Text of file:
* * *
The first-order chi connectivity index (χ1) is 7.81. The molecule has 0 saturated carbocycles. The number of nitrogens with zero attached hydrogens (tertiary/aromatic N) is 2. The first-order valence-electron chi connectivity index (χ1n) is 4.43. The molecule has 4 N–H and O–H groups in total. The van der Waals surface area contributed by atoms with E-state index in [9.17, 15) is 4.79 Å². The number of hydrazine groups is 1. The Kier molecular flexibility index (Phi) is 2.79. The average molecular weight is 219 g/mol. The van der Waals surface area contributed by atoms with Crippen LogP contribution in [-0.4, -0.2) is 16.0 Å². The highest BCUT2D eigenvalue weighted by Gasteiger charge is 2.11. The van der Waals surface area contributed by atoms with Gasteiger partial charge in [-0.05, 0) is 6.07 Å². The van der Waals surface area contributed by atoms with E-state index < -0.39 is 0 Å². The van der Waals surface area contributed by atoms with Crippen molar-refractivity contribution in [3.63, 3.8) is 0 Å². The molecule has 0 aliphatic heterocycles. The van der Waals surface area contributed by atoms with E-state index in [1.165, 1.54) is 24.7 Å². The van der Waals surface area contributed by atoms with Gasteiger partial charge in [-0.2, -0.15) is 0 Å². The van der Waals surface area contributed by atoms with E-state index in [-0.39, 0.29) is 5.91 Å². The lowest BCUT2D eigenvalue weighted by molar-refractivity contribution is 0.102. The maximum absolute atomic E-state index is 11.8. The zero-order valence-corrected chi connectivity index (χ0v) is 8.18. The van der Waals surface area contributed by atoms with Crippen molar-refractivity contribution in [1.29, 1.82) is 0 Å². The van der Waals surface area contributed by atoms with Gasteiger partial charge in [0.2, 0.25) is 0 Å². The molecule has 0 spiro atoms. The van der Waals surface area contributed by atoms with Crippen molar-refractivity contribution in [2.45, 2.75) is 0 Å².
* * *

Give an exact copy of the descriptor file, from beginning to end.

The first-order chi connectivity index (χ1) is 7.81. The molecule has 0 saturated carbocycles. The number of nitrogens with zero attached hydrogens (tertiary/aromatic N) is 2. The first-order valence-electron chi connectivity index (χ1n) is 4.43. The molecule has 4 N–H and O–H groups in total. The van der Waals surface area contributed by atoms with E-state index in [9.17, 15) is 4.79 Å². The number of hydrazine groups is 1. The Kier molecular flexibility index (Phi) is 2.79. The average molecular weight is 219 g/mol. The van der Waals surface area contributed by atoms with Crippen LogP contribution in [-0.4, -0.2) is 16.0 Å². The highest BCUT2D eigenvalue weighted by Gasteiger charge is 2.11. The van der Waals surface area contributed by atoms with Gasteiger partial charge in [-0.05, 0) is 6.07 Å². The van der Waals surface area contributed by atoms with E-state index < -0.39 is 0 Å². The van der Waals surface area contributed by atoms with Crippen molar-refractivity contribution in [3.63, 3.8) is 0 Å². The molecule has 0 aliphatic heterocycles. The van der Waals surface area contributed by atoms with E-state index in [1.165, 1.54) is 24.7 Å². The van der Waals surface area contributed by atoms with Gasteiger partial charge in [-0.2, -0.15) is 0 Å². The van der Waals surface area contributed by atoms with E-state index in [-0.39, 0.29) is 5.91 Å². The lowest BCUT2D eigenvalue weighted by molar-refractivity contribution is 0.102. The maximum absolute atomic E-state index is 11.8. The zero-order valence-corrected chi connectivity index (χ0v) is 8.18. The van der Waals surface area contributed by atoms with Crippen molar-refractivity contribution in [1.29, 1.82) is 0 Å². The van der Waals surface area contributed by atoms with Gasteiger partial charge in [0.2, 0.25) is 0 Å². The molecule has 0 spiro atoms. The van der Waals surface area contributed by atoms with Crippen molar-refractivity contribution in [2.45, 2.75) is 0 Å².